U.S. Olympic and Paralympic Athletes Announce Team for Tomorrow Humanitarian Relief Fund

July 16, 2008, 3:57 p.m. (ET)

 

 

FOR IMMEDIATE RELEASE
July 16, 2008


COLORADO SPRINGS, Colo. - In keeping with the values and ideals of the Olympic Movement, America's Olympic and Paralympic athletes are partnering with the United States Olympic Committee (USOC) in creating the Team for Tomorrow Fund - a humanitarian relief effort through which U.S. athletes will offer assistance and support to people around the world who are in need. Humanitarian relief and assistance will come in the form of financial donations, volunteerism, disaster recovery support, advocacy and other contributions to communities. 

"The Olympic Movement is the greatest force for hope and opportunity in our world today," said USOC Chairman Peter Ueberroth. "Team for Tomorrow was initiated by our Olympians and Paralympians as a means to continue spreading the Olympic Ideals of peace, understanding, tolerance and harmony around the world. America's Olympic and Paralympic athletes have expressed a profound interest in social and civic responsibility. They are looking for ways to make a difference in the world and to give something back."

The first initiative for the Team for Tomorrow Fund involved providing disaster relief tents to families that lost their homes during the recent earthquakes that struck China. On behalf of America's Olympic and Paralympic athletes, the USOC donated 1,000 relief tents to survivors of the May 12 earthquake in China's Sichuan Province that left approximately 5 million people homeless. Produced by Shelter Systems and manufactured in Cornelia, Ga., the Yurt Dome Relief Tents are durable to last several years and can each sleep 8-10 people. The tents were shipped from the United States to China by Schenker, a USOC Official Supplier, and arrived at the Beijing International Airport on Sunday, June 1, from which they were transported to Chengdu, Sichuan, China, one of the hardest hit areas of the earthquake.

To assist those in need in the United States, the U.S. Olympic and Paralympic Teams are donating service hours to Habitat for Humanity. Following the 2008 Olympic and Paralympic Games, athletes will donate their time to Habitat for Humanity local affiliates in their hometown areas, building houses in partnership with families in need and giving back to their local communities throughout the United States.

These initial, significant efforts mark the first steps for Team for Tomorrow. Additional activities will follow, including involvement in other domestic and international relief causes.

"Through Team for Tomorrow, the entire U.S. Olympic Movement is coming together to make a difference in the world," said BMX cyclist Donny Robinson. "I'm proud to be a part of the 2008 U.S. Olympic Team and to represent my country, and now, I'm just as proud to be a part of Team for Tomorrow. This humanitarian fund shows just another way the Olympic Movement is making the world a better place."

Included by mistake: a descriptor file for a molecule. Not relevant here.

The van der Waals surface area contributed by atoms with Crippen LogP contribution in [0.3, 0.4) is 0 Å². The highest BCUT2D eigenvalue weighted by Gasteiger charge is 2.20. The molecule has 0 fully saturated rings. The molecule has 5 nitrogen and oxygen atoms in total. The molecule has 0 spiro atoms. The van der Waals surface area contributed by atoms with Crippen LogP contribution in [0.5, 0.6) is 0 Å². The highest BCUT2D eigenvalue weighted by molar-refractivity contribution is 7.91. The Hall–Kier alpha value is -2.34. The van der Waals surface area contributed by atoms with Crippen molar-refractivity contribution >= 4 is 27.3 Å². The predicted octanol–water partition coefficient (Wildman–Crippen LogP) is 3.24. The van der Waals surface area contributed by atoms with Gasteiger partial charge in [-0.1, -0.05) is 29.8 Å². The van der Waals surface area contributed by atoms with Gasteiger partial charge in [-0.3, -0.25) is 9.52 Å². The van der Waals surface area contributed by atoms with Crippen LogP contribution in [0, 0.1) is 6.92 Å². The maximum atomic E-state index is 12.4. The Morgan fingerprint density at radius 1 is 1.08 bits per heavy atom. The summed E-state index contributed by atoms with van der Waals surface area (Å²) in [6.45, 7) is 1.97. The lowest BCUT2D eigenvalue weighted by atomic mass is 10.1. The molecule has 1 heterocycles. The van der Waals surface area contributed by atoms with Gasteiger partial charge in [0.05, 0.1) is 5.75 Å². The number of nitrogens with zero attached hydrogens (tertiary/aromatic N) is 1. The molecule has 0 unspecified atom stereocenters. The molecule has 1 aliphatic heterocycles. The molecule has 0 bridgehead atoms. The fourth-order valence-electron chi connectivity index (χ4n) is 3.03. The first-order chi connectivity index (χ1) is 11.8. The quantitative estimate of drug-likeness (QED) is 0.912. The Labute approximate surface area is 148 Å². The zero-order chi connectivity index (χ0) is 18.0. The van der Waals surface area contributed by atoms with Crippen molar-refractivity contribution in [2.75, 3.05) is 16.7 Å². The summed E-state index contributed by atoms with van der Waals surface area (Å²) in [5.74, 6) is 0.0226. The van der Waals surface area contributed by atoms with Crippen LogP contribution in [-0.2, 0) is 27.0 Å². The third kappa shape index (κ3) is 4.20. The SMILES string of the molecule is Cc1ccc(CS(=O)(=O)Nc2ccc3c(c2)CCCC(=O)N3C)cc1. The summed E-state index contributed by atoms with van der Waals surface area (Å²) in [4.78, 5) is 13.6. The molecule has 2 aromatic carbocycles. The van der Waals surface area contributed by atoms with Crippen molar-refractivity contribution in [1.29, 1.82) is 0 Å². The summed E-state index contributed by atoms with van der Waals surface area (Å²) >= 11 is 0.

A team of Athlete Ambassadors will serve as captains of Team for Tomorrow on behalf of the entire U.S. Olympic and Paralympic Teams. The select group of athletes will act as advocates and champions of the effort, educating their U.S. teammates and spreading awareness about Team for Tomorrow's causes. Team for Tomorrow Athlete Ambassadors for the 2008 U.S. Olympic and Paralympic Teams are:

  • o Cheri Blauwet, Paralympic track & field
  • o Eli Bremer, modern pentathlon
  • o Crystl Bustos, softball
  • o Corey Cogdell, shooting
  • o Anna (Mickelson) Cummins, rowing
  • o Dave Denniston, Paralympic swimming
  • o Jennie Finch, softball
  • o Nancilea Foster, diving
  • o Matt Reed, triathlon
  • o Donny Robinson, BMX cycling
  • o Kate Johnson, USOC Athletes Advisory Council, 2004 Olympic rower

Habitat for Humanity is a homebuilding organization that works with community groups and volunteers to build simple, decent homes in partnership with people in need who are living in substandard conditions. Habitat relies on donations of labor, building materials and land to help keep the cost of the houses down. Homeowners are selected based on their need for adequate housing, their ability to repay a no-profit mortgage and their willingness to partner by helping to build their home and the homes of others in the program. Since 1976, Habitat for Humanity has built more than 250,000 houses around the world in nearly 90 countries where it works.

"Habitat for Humanity is grateful to the U.S. Olympic Committee for selecting Habitat for Humanity as a participant in its Team for Tomorrow program," said Jonathan Reckford, CEO of Habitat for Humanity. "We are hopeful that these Olympians and Paralympians, who inspire the nation with exceptional performances in their sports, will also inspire their communities to get involved with the fight against poverty housing."

The USOC will continue Team for Tomorrow and lead a similar initiative in 2010 on behalf of the 2010 U.S. Olympic and Paralympic Teams.

"Team for Tomorrow is offering U.S. Olympians and Paralympians a way to stay connected to sport in a meaningful way," said USOC Athletes Advisory Council representative and 2004 Olympic rower Kate Johnson. "When the Closing Ceremony ends, our athletes will find a new significance in what it means to represent our country. Their career as elite athletes may come to an end, but their role as Olympians and Paralympians is forever."

For more information, please contact the USOC Communications Division at (719) 866-4529.

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